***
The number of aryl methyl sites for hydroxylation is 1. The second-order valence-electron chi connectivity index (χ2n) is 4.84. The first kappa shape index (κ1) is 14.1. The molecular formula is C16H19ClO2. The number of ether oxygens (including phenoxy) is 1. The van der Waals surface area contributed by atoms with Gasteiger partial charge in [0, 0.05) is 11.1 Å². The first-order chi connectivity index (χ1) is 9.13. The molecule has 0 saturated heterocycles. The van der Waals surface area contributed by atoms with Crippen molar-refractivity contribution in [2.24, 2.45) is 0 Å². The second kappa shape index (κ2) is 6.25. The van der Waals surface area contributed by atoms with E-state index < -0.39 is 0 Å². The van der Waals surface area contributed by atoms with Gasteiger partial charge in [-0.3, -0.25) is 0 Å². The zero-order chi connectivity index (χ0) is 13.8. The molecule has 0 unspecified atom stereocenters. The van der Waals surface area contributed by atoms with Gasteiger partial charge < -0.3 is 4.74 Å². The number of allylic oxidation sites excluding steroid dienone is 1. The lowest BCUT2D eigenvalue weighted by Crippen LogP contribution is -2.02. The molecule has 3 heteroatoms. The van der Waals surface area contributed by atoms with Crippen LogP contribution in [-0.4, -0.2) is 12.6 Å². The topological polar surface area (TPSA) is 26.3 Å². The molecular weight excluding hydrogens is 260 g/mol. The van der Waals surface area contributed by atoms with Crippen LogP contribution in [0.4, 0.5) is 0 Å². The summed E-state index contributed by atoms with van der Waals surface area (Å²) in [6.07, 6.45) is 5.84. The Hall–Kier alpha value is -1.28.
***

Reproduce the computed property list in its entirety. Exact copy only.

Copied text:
The number of aryl methyl sites for hydroxylation is 1. The second-order valence-electron chi connectivity index (χ2n) is 4.84. The first kappa shape index (κ1) is 14.1. The molecular formula is C16H19ClO2. The number of ether oxygens (including phenoxy) is 1. The van der Waals surface area contributed by atoms with Gasteiger partial charge in [0, 0.05) is 11.1 Å². The first-order chi connectivity index (χ1) is 9.13. The molecule has 0 saturated heterocycles. The van der Waals surface area contributed by atoms with Crippen molar-refractivity contribution in [2.24, 2.45) is 0 Å². The second kappa shape index (κ2) is 6.25. The van der Waals surface area contributed by atoms with E-state index < -0.39 is 0 Å². The van der Waals surface area contributed by atoms with Gasteiger partial charge in [-0.3, -0.25) is 0 Å². The zero-order chi connectivity index (χ0) is 13.8. The molecule has 0 unspecified atom stereocenters. The van der Waals surface area contributed by atoms with Gasteiger partial charge < -0.3 is 4.74 Å². The number of allylic oxidation sites excluding steroid dienone is 1. The lowest BCUT2D eigenvalue weighted by Crippen LogP contribution is -2.02. The molecule has 3 heteroatoms. The van der Waals surface area contributed by atoms with Crippen LogP contribution in [-0.4, -0.2) is 12.6 Å². The topological polar surface area (TPSA) is 26.3 Å². The molecular weight excluding hydrogens is 260 g/mol. The van der Waals surface area contributed by atoms with Crippen LogP contribution in [0.4, 0.5) is 0 Å². The summed E-state index contributed by atoms with van der Waals surface area (Å²) in [6.07, 6.45) is 5.84. The Hall–Kier alpha value is -1.28.